He is the last male who can claim of having three chiefs from three different reservations on his lineage of descendency. Peter has been teaching his children to be proud of whom they are and to thank the Creator for the good life He has given us.
Peter is a song carrier and is a member of the Moose Mountain Nakoda Singers, who were nominated for the Canadian Aboriginal Award and for Best Traditional Music in the historical category. Three volumes of their songs were recorded by Sunshine Records in Winnipeg, Manitoba, Canada. Teaching is another talent Peter enjoys. He possesses a class 7 Teaching license. For teaching the Nakoda language (Assiniboine). He teaches powwow songs, round (Gahomni) dance songs, honor songs, prayer songs, and Sundance songs. He has been called to sing all over the country. He was also in a movie, a film entitled “Assiniboine Chief Rosebud Remembers Lewis and Clark,” in the fall of 2003.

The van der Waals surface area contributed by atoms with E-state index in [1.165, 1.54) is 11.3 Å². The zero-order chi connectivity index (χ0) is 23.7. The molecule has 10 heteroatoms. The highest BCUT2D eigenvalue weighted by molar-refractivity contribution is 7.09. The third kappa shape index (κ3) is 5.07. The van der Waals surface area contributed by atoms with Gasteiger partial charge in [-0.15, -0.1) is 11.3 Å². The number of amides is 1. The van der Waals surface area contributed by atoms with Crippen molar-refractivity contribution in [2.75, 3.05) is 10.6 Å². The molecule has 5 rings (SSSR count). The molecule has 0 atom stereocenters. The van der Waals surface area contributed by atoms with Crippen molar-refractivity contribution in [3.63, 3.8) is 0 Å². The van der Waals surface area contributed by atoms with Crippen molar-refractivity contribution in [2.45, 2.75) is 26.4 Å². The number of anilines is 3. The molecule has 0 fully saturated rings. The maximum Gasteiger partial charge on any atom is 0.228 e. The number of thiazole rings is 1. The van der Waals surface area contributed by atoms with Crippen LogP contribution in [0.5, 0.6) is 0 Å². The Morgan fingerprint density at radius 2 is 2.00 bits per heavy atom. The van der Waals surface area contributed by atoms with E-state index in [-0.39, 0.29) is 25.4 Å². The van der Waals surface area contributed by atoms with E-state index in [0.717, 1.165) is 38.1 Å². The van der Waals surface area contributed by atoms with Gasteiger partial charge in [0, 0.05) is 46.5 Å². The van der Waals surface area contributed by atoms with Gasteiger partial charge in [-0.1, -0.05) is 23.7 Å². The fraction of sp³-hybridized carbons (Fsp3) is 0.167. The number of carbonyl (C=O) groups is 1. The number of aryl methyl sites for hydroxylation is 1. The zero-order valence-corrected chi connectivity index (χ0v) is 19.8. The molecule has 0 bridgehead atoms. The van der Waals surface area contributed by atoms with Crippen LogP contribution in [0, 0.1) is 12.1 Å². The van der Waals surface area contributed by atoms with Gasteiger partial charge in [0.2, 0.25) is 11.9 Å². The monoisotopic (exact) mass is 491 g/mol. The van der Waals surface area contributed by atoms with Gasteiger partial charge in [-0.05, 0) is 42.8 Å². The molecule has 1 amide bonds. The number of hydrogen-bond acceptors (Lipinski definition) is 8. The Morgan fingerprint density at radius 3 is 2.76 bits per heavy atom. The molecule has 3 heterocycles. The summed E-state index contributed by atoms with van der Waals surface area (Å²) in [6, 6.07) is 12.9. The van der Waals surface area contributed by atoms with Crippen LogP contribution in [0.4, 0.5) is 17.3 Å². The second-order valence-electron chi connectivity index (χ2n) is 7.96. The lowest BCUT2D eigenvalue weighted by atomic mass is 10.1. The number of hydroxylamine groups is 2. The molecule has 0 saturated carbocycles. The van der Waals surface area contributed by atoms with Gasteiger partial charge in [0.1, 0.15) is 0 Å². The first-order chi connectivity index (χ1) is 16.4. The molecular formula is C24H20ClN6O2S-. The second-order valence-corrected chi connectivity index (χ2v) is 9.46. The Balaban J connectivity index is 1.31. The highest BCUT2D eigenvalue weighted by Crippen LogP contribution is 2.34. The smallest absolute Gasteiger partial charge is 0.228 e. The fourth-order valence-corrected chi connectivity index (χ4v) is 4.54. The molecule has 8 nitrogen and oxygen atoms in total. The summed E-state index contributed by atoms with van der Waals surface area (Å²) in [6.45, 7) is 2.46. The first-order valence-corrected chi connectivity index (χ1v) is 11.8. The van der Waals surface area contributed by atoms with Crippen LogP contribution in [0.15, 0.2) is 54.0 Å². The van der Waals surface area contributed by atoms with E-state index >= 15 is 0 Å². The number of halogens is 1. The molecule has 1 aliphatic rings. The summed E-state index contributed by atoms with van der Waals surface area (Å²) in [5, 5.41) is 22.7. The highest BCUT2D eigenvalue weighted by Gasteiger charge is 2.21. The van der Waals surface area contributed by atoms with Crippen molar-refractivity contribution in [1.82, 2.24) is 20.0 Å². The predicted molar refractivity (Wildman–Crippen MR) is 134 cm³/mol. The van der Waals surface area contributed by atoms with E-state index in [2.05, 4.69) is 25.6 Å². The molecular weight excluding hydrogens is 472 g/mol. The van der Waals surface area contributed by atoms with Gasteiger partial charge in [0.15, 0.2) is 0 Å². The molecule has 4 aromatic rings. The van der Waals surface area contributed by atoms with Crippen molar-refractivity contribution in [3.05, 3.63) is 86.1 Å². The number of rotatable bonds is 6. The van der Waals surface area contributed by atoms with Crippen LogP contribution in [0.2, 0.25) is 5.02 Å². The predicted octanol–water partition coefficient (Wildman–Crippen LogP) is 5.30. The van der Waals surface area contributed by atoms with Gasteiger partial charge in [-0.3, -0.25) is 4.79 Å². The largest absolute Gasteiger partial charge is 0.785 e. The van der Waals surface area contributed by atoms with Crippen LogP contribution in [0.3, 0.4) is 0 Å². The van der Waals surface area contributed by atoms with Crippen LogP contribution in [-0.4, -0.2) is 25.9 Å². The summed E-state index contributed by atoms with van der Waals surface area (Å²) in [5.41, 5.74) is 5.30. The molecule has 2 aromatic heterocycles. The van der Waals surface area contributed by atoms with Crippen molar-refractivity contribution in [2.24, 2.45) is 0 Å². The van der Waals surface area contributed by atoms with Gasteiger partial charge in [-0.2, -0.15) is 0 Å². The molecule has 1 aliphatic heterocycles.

Peter is also a storyteller. He shares Inktome legends. Peter can relate ceremonies of the Assiniboine. Among them are a feast of the dead, wake, memorial feast, moccasin/hand games, medicine lodge, quarterly singings, fasting, sweat lodge, reclamation of the spirit, healing, spirit calling, pipe ceremonies, naming, give away, taking the medicine, feeding the night spirits, feeding the little people, and first hunting/first kill. He tells one story of how smallpox wiped out all the Assiniboines in four reserves in the area he comes from. He is a whip man and whistle man at powwows and a stickman for the round dance. He has been a pipe carrier since the age of nine and now carries four pipes. He is also ahead ladled man at ceremonial feeds, Sweat lodge-keeper, and Sundance lodge-keeper (Assiniboine medicine lodge).
Preserving and teaching the Assiniboine language and culture to the young are top priorities with Peter. Peter doesn’t want this way of life lost. He is comfortable presenting to any kind of group in any kind of atmosphere. He especially likes children to experience native culture. Singing and playing games is his way to teach people that life is too short and to have fun.
RR 1 Box 70
Harlem, MT 59526
406 353-4926 (home)